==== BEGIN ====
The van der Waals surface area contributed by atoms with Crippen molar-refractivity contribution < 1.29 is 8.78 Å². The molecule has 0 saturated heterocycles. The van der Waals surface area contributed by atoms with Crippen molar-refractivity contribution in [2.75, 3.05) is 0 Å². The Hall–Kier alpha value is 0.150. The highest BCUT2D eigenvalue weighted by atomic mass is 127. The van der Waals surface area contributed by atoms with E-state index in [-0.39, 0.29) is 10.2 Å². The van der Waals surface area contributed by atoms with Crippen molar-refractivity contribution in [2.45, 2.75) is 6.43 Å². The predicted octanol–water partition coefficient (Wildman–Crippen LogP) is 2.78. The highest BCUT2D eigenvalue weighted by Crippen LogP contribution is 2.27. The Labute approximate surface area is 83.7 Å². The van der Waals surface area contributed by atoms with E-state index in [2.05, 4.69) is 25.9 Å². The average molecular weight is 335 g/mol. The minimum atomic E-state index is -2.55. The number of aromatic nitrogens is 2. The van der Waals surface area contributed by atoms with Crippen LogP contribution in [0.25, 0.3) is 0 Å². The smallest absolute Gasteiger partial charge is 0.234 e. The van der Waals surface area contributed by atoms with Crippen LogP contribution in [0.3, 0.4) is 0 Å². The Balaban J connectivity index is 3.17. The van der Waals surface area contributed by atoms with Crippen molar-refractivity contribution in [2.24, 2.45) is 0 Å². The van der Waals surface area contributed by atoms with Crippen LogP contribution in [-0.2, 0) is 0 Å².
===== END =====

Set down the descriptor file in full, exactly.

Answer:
The van der Waals surface area contributed by atoms with Crippen molar-refractivity contribution < 1.29 is 8.78 Å². The molecule has 0 saturated heterocycles. The van der Waals surface area contributed by atoms with Crippen molar-refractivity contribution in [2.75, 3.05) is 0 Å². The Hall–Kier alpha value is 0.150. The highest BCUT2D eigenvalue weighted by atomic mass is 127. The van der Waals surface area contributed by atoms with E-state index in [-0.39, 0.29) is 10.2 Å². The van der Waals surface area contributed by atoms with Crippen molar-refractivity contribution in [2.45, 2.75) is 6.43 Å². The predicted octanol–water partition coefficient (Wildman–Crippen LogP) is 2.78. The highest BCUT2D eigenvalue weighted by Crippen LogP contribution is 2.27. The Labute approximate surface area is 83.7 Å². The van der Waals surface area contributed by atoms with E-state index in [2.05, 4.69) is 25.9 Å². The average molecular weight is 335 g/mol. The minimum atomic E-state index is -2.55. The number of aromatic nitrogens is 2. The van der Waals surface area contributed by atoms with Crippen LogP contribution in [0.25, 0.3) is 0 Å². The smallest absolute Gasteiger partial charge is 0.234 e. The van der Waals surface area contributed by atoms with Crippen LogP contribution in [0.3, 0.4) is 0 Å². The Balaban J connectivity index is 3.17. The van der Waals surface area contributed by atoms with Crippen molar-refractivity contribution in [2.24, 2.45) is 0 Å². The van der Waals surface area contributed by atoms with Crippen LogP contribution in [-0.2, 0) is 0 Å².